The preliminary scenery work at the end of the Port Rowan peninsula is now dry enough to return the building mockups to the layout, so here are a couple of updated photos of the area.
In this image, the first view a visitor sees of the layout, the automobile at lower right sits on the future site of a driveway for the first of the houses on Chestnut Street. The mill, the garage, and the station can also be seen:
A short work extra has arrived at the station. Curiously, it’s not being pulled by a 10-wheeler…
… but don’t add water, because it’s made of artist board.
I enjoy structure building, although I don’t engage in the type of structure building that wins craftsman structure contests. But when I need a break from other aspects of the hobby, structures are a favourite.
That’s especially true of the planning/proof-of-concept stage. This involves no wood, styrene or glue – just artist board, a knife, a ruler, tape and so on. I almost always build a cardboard mockup of structures first, so I can confirm roof angles, overall placement on the layout and other things that are easier to fix before one starts cutting and gluing styrene or wood.
It was hot outside yesterday so I went to ground in a cool part of the house, with tools, materials, photographs, notes and a supply of adult beverages, and created mockups of almost all the structures for my model of Port Rowan. It may be helpful to have a copy of the Canadian National track map and my layout plan handy while you look at the photos:
Here’s an overview of my Port Rowan, taken from the end of the peninsula looking over the roof of the two buildings that make up the feed mill. The Daily Effort has arrived at the station, and for some reason there’s a freight on the team track. I’ve mocked up the barn located next to the team track and, behind the feed mill at left, a rather substantial structure labelled as a garage.
If we were to travel down Bay Street – at the end of the peninsula – towards the backdrop and then look up the driveway towards the station, this is what we’d see. We’re looking into the L of the station at this point. The L-shaped main building has extensions at each end, and there’s a shed tucked into the L. The feed mill is in the foreground at left.
If we were to walk to the station, then cross the tracks and look back at the feed mill, this is what we’d see. The mill consists of two buildings, each with extensions or additions. The locomotive is stopped next to a coal bin extension at the mill. To the right of the trackside mill building is the office for the mill – which appears to have been the railway’s freight house at one time. In that role, it would’ve been next to the station but was moved to the feed mill’s site. In the foreground is that garage again.
Here’s another look at the barn mockup next to the team track. Doing the mockup was essential for getting the roofline right on this structure. The only prototype photo I have of it is from the Keith Sirman collection, taken from the station platform.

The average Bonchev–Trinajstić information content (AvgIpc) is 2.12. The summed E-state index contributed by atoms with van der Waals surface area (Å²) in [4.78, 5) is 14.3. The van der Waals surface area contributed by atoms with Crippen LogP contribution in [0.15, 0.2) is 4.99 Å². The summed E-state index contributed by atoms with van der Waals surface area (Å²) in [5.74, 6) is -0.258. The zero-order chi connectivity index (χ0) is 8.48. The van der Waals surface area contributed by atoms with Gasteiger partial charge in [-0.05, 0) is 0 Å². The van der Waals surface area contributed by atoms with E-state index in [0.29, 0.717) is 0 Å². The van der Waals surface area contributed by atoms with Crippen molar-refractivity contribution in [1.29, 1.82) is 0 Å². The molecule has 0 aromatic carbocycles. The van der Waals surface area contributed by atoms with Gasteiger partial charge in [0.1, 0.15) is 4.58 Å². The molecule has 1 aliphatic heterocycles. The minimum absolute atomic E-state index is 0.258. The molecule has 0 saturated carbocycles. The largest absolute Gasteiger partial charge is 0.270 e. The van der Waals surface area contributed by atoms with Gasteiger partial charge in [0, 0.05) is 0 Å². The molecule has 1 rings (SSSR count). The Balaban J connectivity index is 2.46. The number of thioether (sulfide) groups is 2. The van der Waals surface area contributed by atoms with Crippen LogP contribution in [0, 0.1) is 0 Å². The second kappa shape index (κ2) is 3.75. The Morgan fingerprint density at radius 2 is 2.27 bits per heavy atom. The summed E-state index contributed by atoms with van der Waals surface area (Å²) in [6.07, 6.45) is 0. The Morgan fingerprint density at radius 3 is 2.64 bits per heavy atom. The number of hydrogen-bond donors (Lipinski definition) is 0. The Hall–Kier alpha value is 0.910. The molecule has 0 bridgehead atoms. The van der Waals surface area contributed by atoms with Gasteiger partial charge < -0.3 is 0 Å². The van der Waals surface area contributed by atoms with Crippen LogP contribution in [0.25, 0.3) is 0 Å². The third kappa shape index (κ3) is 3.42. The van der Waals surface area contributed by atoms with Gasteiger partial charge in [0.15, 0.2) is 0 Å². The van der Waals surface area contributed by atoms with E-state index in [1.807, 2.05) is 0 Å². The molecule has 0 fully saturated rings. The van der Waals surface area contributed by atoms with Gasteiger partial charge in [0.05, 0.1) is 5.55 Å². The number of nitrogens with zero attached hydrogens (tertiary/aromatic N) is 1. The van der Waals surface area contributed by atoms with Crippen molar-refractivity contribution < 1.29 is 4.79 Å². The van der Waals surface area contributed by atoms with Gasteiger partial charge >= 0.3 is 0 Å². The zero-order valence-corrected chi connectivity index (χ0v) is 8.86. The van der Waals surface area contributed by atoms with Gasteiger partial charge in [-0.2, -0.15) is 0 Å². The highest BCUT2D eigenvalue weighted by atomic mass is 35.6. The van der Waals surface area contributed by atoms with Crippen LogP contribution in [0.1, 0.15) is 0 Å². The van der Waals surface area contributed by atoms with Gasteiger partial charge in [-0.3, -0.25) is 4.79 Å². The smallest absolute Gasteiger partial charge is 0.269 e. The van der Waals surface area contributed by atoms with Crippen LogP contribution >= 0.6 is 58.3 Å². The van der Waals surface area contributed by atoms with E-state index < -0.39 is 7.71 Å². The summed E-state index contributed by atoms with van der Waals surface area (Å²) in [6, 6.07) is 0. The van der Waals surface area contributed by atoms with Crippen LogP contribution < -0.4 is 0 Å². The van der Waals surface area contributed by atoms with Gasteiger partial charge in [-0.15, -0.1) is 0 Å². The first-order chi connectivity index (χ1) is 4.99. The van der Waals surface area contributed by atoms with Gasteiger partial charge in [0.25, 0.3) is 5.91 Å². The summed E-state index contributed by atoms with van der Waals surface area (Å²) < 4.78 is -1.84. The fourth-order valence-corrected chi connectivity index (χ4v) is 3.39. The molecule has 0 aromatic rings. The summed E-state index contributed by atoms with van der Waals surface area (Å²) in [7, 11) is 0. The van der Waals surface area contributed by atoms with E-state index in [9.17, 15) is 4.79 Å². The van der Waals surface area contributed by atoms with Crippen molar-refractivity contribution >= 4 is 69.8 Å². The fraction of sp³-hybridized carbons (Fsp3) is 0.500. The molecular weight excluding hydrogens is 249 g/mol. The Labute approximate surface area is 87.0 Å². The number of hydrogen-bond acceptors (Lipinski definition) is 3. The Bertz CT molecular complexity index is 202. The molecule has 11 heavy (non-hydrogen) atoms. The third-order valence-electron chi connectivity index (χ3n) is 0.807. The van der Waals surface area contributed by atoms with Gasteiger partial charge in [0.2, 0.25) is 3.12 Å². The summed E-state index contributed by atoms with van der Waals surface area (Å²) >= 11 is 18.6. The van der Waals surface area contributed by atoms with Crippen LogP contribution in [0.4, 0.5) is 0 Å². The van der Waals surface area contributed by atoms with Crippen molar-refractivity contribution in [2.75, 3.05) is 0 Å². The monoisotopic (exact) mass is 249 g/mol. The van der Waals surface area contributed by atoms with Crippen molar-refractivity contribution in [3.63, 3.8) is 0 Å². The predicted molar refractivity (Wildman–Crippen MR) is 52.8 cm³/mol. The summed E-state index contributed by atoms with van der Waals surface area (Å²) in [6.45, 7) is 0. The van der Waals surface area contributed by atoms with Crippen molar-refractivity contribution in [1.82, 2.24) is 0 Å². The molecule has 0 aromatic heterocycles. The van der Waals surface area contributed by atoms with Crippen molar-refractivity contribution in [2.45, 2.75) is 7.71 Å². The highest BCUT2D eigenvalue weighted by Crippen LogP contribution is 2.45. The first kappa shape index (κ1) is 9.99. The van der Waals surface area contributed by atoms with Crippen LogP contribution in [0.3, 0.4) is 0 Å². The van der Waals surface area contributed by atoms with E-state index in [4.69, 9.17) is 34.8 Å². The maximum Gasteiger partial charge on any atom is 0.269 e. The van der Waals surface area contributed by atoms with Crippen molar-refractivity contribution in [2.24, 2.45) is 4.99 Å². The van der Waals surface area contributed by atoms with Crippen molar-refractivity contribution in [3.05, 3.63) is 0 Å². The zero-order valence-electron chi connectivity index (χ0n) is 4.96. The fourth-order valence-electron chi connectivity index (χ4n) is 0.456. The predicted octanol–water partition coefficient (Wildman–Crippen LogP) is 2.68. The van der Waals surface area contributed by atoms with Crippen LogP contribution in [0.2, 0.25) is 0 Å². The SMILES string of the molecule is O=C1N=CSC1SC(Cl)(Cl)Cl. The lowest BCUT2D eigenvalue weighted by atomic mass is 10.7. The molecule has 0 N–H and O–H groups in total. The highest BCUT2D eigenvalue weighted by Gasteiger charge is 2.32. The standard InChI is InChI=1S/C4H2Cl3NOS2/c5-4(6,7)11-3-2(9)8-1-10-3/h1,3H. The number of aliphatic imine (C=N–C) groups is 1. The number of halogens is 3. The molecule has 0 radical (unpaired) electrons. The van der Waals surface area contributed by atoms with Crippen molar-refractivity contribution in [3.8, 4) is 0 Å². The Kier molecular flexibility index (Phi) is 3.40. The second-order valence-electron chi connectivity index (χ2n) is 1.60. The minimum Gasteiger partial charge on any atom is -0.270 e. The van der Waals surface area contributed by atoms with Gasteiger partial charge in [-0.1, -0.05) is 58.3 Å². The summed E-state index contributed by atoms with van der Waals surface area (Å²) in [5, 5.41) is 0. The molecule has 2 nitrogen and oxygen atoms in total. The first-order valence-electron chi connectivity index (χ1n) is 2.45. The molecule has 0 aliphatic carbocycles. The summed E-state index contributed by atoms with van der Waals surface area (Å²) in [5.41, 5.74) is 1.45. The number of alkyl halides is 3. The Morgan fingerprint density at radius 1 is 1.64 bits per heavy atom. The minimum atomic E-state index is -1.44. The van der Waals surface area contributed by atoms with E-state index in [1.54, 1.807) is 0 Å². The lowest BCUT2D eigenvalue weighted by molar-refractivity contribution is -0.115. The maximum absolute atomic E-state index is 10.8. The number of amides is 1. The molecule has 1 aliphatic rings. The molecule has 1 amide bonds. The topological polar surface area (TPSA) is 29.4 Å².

Here’s another view of the garage mockup. It can be seen in the prototype photo below, but I have another view in a book that shows large sliding doors on the front of the structure, in the open position, so that’s how I mocked it up. I’ll have to do a detailed interior since it’s right at the front of the layout.
I’ve taken several images of the feed mill and the Port Rowan station. Click on each thumbnail for a larger version.
I need to give a special shout-out to my friend Mike Livingston. Mike provided many of the critical dimensions for both the station and the two buildings in the feed mill. He also photographed the feed mill earlier this year, with a measuring stick posed in each photo, which was invaluable when creating the mockups. And his photography expedition was timely, as the trackside structure was in the process of being demolished when he visited. It’s gone now – but thanks to Mike’s timely work I’ll be able to model it.
I think I’ve captured the size and proportions of each structure. But the great thing about mockups is that if I haven’t, I can make adjustments quickly and cheaply.
The last mockup to do for Port Rowan is the railway section house. Then I can mockup the depot, coal shed, tobacco kilns and other structures for St. Williams. Then I’ll have to start building the structures for real.
One of the great things about doing this blog is that I’m being introduced to people I might not otherwise have met. Dick Otto is one such person.
Dick lives in Connecticut. As a kid, he visited Port Rowan (and nearby Port Dover) and took pictures of the trains that called there. He’s been kind enough to share some photos with me, which will help greatly in my layout-building effort.
Today’s treat from Dick is this colour photo of the Port Rowan station. Dick took this in the summer of 1965 and it’s obvious that the train no longer calls here. (Thanks, Dick, for allowing me to share this on my blog.)
It may be hard to see online but there are a few dimensions on the drawing that help size the station. The short leg of the L is 59 feet long, while the width of the building is about 22 feet. Based on these measurements, I estimate the track side of the structure at about 80 feet.
There are several first-hand accounts from people who remember the station in Down By The Bay, a history of Long Point and Port Rowan published in 2000.
One contributor to that book, Lynn Cairns, is the grand-daughter of WG Livingston, the station agent in Port Rowan until 1935. Her description of the station includes the agent’s office in the bay window, a waiting room and baggage area, and a freight room. A door led from the agent’s office into the living quarters, which included a combined living/dining room and a parlour. Cairns describes the station as…
… a gloomy building, dark walls and lit only by kerosene lamps as there was no electricity, also no indoor plumbing.
Gloomy building or not, it will be an impressive model.